Featured Projects in January 2020
*Help for a two-year formation course for 10 catechists and their families at the Mobokoli training centre
*A roof for a new church in Boaco
*Help for the training of 27 seminarians in the diocese of Rio Branco, in the Amazonas region
*A car for the Dominican Sisters in Baranovichi
Democratic Republic of the Congo
Help for a two-year formation course for 10 catechists and their families at the Mobokoli training centre
In the Democratic Republic of the Congo, as in almost every African country, catechists play a vital role in passing on the faith. In the diocese of Lolo, in the north of the country, the life of the Church would practically grind to a halt, were it not for the catechists living and working alongside the ordinary faithful in the villages and encouraging them to gather together for prayer and study of their faith. For many of these parishes cover vast areas, with numerous villages, often very difficult of access. The handful of priests available have to cover long distances on foot, sometimes wading through waist-high streams, in order to reach the people in the villages. Hence it is impossible to them to visit the villages as often as they would need to in order to instruct and guide the faithful. But the lay catechists are always on hand and present in the villages.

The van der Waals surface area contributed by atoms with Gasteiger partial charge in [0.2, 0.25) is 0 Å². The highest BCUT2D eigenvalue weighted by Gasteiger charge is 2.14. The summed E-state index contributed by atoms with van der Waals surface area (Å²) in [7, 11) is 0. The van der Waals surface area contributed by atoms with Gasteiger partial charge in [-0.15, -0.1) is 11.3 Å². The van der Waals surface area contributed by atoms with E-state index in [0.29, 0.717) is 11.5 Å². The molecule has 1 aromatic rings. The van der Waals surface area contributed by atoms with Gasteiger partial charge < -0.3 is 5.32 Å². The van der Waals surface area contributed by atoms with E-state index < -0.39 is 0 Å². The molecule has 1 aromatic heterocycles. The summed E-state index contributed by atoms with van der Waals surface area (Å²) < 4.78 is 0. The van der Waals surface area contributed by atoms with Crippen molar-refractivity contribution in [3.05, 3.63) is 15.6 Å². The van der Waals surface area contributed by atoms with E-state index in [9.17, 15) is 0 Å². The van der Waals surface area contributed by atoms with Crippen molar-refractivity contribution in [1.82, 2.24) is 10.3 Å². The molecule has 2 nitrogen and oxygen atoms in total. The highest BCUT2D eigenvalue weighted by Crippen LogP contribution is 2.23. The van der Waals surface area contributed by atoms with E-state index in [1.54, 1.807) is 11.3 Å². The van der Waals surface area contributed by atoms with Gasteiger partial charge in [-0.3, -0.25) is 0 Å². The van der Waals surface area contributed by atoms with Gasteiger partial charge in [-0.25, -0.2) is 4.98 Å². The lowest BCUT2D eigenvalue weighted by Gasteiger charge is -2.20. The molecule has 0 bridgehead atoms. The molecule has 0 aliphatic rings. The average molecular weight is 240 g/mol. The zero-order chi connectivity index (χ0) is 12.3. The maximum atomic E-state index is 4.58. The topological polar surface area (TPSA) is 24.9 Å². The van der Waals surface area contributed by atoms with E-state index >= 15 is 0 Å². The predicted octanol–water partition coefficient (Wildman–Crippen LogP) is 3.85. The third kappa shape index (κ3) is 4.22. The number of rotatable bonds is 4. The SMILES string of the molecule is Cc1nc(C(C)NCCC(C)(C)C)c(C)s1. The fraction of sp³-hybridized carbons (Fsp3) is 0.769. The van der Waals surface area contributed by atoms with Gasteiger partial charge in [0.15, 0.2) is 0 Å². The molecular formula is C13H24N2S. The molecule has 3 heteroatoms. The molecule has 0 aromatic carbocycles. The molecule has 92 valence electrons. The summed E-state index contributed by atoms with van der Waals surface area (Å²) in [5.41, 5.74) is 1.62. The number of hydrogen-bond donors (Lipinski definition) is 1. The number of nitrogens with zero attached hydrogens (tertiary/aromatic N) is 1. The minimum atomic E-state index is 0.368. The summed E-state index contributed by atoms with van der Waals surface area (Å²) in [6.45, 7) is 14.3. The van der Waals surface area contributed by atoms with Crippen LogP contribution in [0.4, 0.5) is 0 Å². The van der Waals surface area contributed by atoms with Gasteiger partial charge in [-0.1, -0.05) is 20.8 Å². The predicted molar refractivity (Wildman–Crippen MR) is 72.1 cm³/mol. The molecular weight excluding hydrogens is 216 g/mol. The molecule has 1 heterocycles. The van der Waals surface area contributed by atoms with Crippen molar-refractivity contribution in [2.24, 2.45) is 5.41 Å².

Formation of 10 catechist families in formation from 10 parishes at the Catechetical Centre "Mobokoli", Diocese of Lolo, Democratic Republic of the Congo. Copyright: Aid to the Church in Need.
In the diocese of Lolo there is a catechetical centre, where the lay catechists can gain a solid training for this precious service which they perform, and also regularly update and refresh their knowledge. The basic training for thse catechists lasts two years. Since they generally already have a family, their wife and children come with them. So the diocese also provides basic accommodation for the whole family. While the fathers are studying, their children also attend school, the diocese covering the cost and providing teaching materials and school uniforms as well. And at the same time their wives also follow a range of courses, for example in needlework, domestic science, reading and writing and also basic courses in Bible studies and morality.